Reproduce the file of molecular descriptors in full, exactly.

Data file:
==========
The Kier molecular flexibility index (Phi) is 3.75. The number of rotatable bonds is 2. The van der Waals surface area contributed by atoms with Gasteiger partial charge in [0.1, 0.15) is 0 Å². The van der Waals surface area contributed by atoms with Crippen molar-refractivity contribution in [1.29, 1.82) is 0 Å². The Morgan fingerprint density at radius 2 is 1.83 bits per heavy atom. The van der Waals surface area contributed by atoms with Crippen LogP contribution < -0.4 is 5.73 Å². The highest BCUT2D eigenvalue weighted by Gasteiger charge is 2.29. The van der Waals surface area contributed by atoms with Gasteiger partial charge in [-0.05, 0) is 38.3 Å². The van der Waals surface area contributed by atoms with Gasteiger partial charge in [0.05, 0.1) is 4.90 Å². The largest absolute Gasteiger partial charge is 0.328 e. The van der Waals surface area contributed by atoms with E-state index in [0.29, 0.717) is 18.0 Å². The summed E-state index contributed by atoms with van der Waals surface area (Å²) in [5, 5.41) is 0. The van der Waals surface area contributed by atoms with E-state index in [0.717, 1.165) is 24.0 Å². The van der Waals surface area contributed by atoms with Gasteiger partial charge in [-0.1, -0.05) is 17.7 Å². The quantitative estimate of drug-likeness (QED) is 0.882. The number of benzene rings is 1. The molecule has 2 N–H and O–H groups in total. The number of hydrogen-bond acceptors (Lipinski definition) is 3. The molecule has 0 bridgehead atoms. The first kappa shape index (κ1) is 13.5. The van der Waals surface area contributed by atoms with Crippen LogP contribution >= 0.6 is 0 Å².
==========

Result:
The Kier molecular flexibility index (Phi) is 3.75. The number of rotatable bonds is 2. The van der Waals surface area contributed by atoms with Gasteiger partial charge in [0.1, 0.15) is 0 Å². The van der Waals surface area contributed by atoms with Crippen molar-refractivity contribution in [1.29, 1.82) is 0 Å². The Morgan fingerprint density at radius 2 is 1.83 bits per heavy atom. The van der Waals surface area contributed by atoms with Crippen LogP contribution < -0.4 is 5.73 Å². The highest BCUT2D eigenvalue weighted by Gasteiger charge is 2.29. The van der Waals surface area contributed by atoms with Gasteiger partial charge in [-0.05, 0) is 38.3 Å². The van der Waals surface area contributed by atoms with Gasteiger partial charge in [0.05, 0.1) is 4.90 Å². The largest absolute Gasteiger partial charge is 0.328 e. The van der Waals surface area contributed by atoms with E-state index in [0.29, 0.717) is 18.0 Å². The summed E-state index contributed by atoms with van der Waals surface area (Å²) in [5, 5.41) is 0. The van der Waals surface area contributed by atoms with E-state index in [0.717, 1.165) is 24.0 Å². The van der Waals surface area contributed by atoms with Gasteiger partial charge in [-0.1, -0.05) is 17.7 Å². The quantitative estimate of drug-likeness (QED) is 0.882. The number of benzene rings is 1. The molecule has 2 N–H and O–H groups in total. The number of hydrogen-bond acceptors (Lipinski definition) is 3. The molecule has 0 bridgehead atoms. The first kappa shape index (κ1) is 13.5. The van der Waals surface area contributed by atoms with Crippen LogP contribution >= 0.6 is 0 Å².